To investigate the efficacy and morbidity of limb-sparing surgery with intraoperative radiotherapy (IORT) for patients with locally recurrent extremity soft tissue sarcoma (ESTS).
METHODS AND MATERIALS
Twenty-six consecutively treated patients were identified in a single institution retrospective analysis of patients with locally recurrent ESTS treated with IORT following salvage limb-sparing resection from May 2000 to July 2011. Fifteen (58%) patients received external beam radiotherapy (EBRT) prior to recurrence (median dose 63 Gy), while 11 (42%) patients received EBRT following IORT (median dose 52 Gy). The Kaplan-Meier product limit method was used to estimate disease control and survival and subsets were compared using a log rank statistic, Cox’s regression model was used to determine independent predictors of disease outcome, and toxicity was reported according to CTCAE v4.0 guidelines.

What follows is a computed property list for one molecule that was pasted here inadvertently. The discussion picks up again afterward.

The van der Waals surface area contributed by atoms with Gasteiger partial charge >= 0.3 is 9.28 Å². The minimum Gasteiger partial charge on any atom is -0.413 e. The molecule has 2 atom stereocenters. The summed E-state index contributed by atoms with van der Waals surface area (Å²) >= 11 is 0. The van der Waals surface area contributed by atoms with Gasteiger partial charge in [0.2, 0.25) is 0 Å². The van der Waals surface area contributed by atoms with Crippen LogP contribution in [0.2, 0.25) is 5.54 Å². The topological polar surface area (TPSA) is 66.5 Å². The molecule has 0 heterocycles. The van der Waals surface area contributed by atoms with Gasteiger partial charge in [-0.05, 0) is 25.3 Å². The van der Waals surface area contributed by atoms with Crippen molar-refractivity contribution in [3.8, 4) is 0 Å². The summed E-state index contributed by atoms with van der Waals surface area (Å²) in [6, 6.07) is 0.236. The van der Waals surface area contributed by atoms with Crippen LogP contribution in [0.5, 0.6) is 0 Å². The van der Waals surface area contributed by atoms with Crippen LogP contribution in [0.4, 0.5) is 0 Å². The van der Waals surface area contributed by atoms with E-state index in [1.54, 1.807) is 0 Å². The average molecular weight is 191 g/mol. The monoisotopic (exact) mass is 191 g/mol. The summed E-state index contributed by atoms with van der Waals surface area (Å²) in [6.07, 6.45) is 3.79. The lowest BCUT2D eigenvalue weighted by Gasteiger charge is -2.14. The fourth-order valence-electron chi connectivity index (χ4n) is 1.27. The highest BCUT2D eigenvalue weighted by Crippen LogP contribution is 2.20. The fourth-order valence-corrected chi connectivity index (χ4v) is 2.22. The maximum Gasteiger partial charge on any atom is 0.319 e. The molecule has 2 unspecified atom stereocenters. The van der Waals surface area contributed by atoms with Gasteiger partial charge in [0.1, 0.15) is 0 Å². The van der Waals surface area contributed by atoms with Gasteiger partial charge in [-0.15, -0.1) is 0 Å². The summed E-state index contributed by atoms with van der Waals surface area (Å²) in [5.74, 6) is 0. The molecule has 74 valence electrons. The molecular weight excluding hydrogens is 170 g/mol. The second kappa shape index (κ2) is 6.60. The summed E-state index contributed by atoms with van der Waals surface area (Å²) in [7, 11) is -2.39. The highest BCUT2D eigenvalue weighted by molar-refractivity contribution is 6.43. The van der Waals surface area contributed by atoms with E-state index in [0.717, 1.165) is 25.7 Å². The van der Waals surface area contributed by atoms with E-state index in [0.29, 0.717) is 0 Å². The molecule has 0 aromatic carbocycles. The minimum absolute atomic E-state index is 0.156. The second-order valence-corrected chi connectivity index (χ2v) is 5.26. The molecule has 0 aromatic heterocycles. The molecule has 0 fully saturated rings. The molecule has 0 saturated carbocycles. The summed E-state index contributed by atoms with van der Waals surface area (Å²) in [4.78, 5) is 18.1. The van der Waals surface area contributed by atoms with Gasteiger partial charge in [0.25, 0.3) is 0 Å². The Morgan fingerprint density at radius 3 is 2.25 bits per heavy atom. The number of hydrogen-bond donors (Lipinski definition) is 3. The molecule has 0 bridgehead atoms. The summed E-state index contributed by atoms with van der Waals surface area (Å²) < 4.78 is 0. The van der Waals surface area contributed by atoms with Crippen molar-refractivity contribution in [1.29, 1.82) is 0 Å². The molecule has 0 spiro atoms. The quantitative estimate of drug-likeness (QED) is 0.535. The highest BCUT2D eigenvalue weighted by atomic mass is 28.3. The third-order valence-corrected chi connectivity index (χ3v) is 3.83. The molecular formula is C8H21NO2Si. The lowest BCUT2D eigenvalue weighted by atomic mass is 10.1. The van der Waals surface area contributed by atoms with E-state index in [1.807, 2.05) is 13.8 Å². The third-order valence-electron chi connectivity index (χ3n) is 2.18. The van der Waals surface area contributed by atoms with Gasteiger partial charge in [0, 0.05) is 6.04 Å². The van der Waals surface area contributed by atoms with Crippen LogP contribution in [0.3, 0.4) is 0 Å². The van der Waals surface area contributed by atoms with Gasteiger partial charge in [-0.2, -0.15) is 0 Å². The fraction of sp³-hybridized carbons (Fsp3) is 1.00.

With a median duration of follow-up from surgery and IORT of 34.9 months (range: 4 to 139 mos.), 10 patients developed a local recurrence with 4 subsequently undergoing amputation. The 5-year estimate for local control (LC) was 58% (95% CI: 36–75%), for amputation-free was 81% (95% CI: 57–93%), for metastasis-free control (MFC) was 56% (95% CI: 31–75%), for disease-free survival (DFS) was 35% (95% CI: 17–54%), and for overall survival (OS) was 50% (95% CI: 24–71%). Prior EBRT did not appear to influence disease control (LC, p= 0.74; MFC, p = 0.66)or survival(DFS, p= 0.16; OS, p = 0.58). Grade 3 or higher acute and late toxicities were reported for 6 (23%) and 8 (31%) patients, respectively. The frequency of both acute and late grade 3 or higher toxicities occurred equally between patients who received EBRT prior to or after IORT.
In conclusion, this study demonstrates that incorporation of IORT as a component of multimodality management of patients with locally recurrent ESTS achieves high rates of local control and limb salvage with acceptable treatment morbidity and suggests that prior EBRT does not significantly influence disease control or toxicity. This technique offers a method of delivering focal therapy to achieve local control for the majority of patients who otherwise may require more radical surgical procedures.